The investment in ConAgra Foods’ shares by hedge fund Jana Partners has prompted speculation that the group will sell one of its divisions, in order to better realise shareholder value. While the emphasis seems to be so far on ConAgra’s troubled private-label business, Stefan Kirk of M&A advisory Glenboden believes the commercial foods unit should be the divestment priority.
Emphasis on private label is misplaced
Much of the focus has been directed at the struggling private-label foods business of ConAgra Foods. However we believe that’s misplaced, not least because the unit is currently loss -making at the EBITDA level (in both 2014 and 3Q 2015), and so technically is not worth anything.
Besides, it appears there’s light at the end of the tunnel for the private brands division. ConAgra predicts that pricing initiatives, improved customer service and cost management will lead to superior performance in fiscal 2016. So, the group should focus on completing the turnaround, and full integration of Ralcorp, in its private brands division.
In the meantime, if Jana Partners or other activist investors are insisting on a more immediate realisation of shareholder value, or faster reduction of indebtedness than the US$1bn currently booked for 2015, then ConAgra should sell its commercial foods division instead.
Commercial foods is an attractive asset
The group’s commercial foods business provides branded and private label frozen foods, ingredients and other products to foodservice customers and other food producers. In 2014, 45% of sales from that division were of specialty potatoes, i.e. frozen fries etc, under the Lamb Weston brand.
Having worked briefly with LW in Europe, Glenboden can safely say that specialty potatoes for foodservice is a very attractive business. Dominated by quiet, non-public entities like McCain, Aviko and Farm Frites, it’s a defensible category with high entry barriers and strong growth prospects.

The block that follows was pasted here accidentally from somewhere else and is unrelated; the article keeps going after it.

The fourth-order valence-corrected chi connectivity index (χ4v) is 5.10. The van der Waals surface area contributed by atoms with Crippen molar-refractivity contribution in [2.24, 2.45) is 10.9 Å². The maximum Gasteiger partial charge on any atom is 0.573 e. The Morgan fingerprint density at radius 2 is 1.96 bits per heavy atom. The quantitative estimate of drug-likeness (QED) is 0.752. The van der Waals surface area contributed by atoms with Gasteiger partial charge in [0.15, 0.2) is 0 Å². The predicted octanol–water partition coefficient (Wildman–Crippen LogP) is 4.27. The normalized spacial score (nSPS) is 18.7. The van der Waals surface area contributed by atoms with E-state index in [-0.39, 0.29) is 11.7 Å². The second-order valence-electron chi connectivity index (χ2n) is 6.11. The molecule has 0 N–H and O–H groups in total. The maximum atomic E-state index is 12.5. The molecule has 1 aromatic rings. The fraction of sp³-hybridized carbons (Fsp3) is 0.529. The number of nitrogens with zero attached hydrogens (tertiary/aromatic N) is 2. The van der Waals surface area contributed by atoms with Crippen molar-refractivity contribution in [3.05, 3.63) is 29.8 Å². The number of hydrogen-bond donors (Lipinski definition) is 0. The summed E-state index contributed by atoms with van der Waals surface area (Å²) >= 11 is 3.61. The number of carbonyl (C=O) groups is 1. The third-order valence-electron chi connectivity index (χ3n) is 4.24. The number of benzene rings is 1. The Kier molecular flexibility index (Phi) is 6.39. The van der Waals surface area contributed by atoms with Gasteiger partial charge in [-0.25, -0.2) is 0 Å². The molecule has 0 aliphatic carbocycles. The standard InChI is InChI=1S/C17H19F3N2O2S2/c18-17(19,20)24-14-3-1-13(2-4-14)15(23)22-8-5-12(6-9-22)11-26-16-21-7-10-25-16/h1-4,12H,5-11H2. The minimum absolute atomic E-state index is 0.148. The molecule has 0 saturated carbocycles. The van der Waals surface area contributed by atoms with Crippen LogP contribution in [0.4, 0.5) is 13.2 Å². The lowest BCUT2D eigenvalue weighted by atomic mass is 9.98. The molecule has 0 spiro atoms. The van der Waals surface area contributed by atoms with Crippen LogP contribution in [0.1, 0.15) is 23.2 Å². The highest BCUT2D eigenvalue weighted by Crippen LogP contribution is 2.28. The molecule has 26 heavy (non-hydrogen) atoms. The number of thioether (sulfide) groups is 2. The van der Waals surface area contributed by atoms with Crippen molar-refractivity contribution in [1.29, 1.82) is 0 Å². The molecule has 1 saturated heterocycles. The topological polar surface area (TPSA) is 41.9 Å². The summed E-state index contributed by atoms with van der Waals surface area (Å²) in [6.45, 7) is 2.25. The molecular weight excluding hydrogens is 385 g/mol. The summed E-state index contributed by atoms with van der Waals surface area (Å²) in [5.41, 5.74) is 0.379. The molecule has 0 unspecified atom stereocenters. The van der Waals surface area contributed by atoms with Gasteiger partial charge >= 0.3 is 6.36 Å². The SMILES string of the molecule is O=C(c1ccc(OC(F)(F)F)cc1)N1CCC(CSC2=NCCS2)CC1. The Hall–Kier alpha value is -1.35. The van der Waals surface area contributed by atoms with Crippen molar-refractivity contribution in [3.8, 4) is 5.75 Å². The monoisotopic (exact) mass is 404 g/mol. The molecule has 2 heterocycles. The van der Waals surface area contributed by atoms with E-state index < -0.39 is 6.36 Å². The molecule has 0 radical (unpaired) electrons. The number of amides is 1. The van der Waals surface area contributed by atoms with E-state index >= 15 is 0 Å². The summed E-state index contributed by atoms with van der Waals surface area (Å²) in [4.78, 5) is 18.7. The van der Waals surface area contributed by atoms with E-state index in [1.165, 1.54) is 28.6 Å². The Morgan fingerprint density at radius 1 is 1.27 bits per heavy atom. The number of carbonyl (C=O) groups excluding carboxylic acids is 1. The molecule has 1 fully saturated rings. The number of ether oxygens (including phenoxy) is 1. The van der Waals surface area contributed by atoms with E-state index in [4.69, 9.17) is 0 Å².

That’s reflected in the relatively strong performance of the commercial foods division within ConAgra’s portfolio. Thanks to improvements in price & mix, operating profit is growing, to such an extent that Lamb Weston merited a special mention in ConAgra’s 2015 third-quarter earnings release.
Divestment addressed to private equity
Although the commercial foods division could be an attractive consolidation target for global frozen foodservice groups, our feeling is that the most likely buyers for the unit would be private equity firms, because that division combines both frozen potato and frozen bakery, which tend to be separate in the world of strategic players.
Also, the private equity route could allow ConAgra to construct an option agreement with the buyer, whereby the group re-acquires Lamb Weston in future, once it’s repaid its debts and sorted out its retail -facing businesses, under an agreed price formula.
The line-up of private equity buyers would probably be led by firms that have a strong presence in the US, and that already have recent portfolio experience in frozen foods assets.
Several potential buyers if the price is right
The first candidate that comes to mind is Permira. Having very recently sold its Iglo frozen foods business in Europe to Nomad, it clearly would have some of the expertise necessary to grow Lamb Weston to its full potential. However, with an average EUR800m of equity invested in each of its consumer sector portfolio companies, LW might be too big for Permira.
Lion Capital might well also be interested, given its ownership of Findus frozen foods in Europe, and generally the fact that it’s 100% focused on consumer businesses, mostly food & beverage ones. Again however, the ticket for LW might be too big for them.
Another, perhaps more likely contender is the giant Blackstone: 75% of its portfolio consists of North American companies, including Pinnacle Foods which has a significant frozen presence in US retail. KKR might also be in the frame, as it has been focusing on food & beverages acquisitions recently.
In terms of valuation, we believe that any deal would be at a slight discount to the Iglo deal, in EBITDA multiple terms, inter alia because B2B brands are generally not as strong as B2C ones. That’s reflected by the fact that commercial foods lost a significant customer in 2013.
In any event, the proceeds from any deal should be enough to allow ConAgra to repay the majority of its debt, and/or return some money to its anxious shareholders.